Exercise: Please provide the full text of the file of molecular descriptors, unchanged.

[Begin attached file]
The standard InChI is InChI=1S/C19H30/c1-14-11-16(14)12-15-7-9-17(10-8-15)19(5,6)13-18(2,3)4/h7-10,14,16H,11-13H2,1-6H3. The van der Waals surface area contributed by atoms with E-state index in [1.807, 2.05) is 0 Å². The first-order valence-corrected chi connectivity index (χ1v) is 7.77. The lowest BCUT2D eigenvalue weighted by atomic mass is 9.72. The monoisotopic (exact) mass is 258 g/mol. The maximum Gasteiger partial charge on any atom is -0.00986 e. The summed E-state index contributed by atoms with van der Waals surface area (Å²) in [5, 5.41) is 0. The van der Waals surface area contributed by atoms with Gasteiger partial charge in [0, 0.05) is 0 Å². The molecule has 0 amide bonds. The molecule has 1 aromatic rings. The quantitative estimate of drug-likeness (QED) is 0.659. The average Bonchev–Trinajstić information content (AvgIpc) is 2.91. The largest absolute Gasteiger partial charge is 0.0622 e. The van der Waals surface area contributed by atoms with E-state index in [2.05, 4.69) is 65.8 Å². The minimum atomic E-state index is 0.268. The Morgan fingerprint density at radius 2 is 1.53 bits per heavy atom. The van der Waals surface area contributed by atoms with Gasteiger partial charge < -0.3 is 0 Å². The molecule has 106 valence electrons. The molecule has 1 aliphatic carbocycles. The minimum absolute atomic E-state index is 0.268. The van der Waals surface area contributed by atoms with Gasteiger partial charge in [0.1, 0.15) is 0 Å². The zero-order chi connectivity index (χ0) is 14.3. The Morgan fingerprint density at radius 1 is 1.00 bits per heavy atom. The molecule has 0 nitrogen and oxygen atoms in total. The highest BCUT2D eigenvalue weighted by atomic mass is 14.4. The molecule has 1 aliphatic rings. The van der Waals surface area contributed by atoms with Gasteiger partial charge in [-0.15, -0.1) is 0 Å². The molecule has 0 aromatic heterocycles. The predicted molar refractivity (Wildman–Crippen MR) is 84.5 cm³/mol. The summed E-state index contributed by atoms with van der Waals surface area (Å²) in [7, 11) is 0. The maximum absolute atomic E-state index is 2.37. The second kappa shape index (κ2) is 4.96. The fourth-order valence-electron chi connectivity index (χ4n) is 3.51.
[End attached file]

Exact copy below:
The standard InChI is InChI=1S/C19H30/c1-14-11-16(14)12-15-7-9-17(10-8-15)19(5,6)13-18(2,3)4/h7-10,14,16H,11-13H2,1-6H3. The van der Waals surface area contributed by atoms with E-state index in [1.807, 2.05) is 0 Å². The first-order valence-corrected chi connectivity index (χ1v) is 7.77. The lowest BCUT2D eigenvalue weighted by atomic mass is 9.72. The monoisotopic (exact) mass is 258 g/mol. The maximum Gasteiger partial charge on any atom is -0.00986 e. The summed E-state index contributed by atoms with van der Waals surface area (Å²) in [5, 5.41) is 0. The van der Waals surface area contributed by atoms with Gasteiger partial charge in [0, 0.05) is 0 Å². The molecule has 0 amide bonds. The molecule has 1 aromatic rings. The quantitative estimate of drug-likeness (QED) is 0.659. The average Bonchev–Trinajstić information content (AvgIpc) is 2.91. The largest absolute Gasteiger partial charge is 0.0622 e. The van der Waals surface area contributed by atoms with E-state index in [2.05, 4.69) is 65.8 Å². The minimum atomic E-state index is 0.268. The Morgan fingerprint density at radius 2 is 1.53 bits per heavy atom. The van der Waals surface area contributed by atoms with Gasteiger partial charge < -0.3 is 0 Å². The molecule has 106 valence electrons. The molecule has 1 aliphatic carbocycles. The minimum absolute atomic E-state index is 0.268. The van der Waals surface area contributed by atoms with Gasteiger partial charge in [0.1, 0.15) is 0 Å². The zero-order chi connectivity index (χ0) is 14.3. The Morgan fingerprint density at radius 1 is 1.00 bits per heavy atom. The molecule has 0 nitrogen and oxygen atoms in total. The highest BCUT2D eigenvalue weighted by atomic mass is 14.4. The molecule has 1 aliphatic rings. The van der Waals surface area contributed by atoms with Gasteiger partial charge in [-0.15, -0.1) is 0 Å². The molecule has 0 aromatic heterocycles. The predicted molar refractivity (Wildman–Crippen MR) is 84.5 cm³/mol. The summed E-state index contributed by atoms with van der Waals surface area (Å²) in [7, 11) is 0. The maximum absolute atomic E-state index is 2.37. The second kappa shape index (κ2) is 4.96. The fourth-order valence-electron chi connectivity index (χ4n) is 3.51.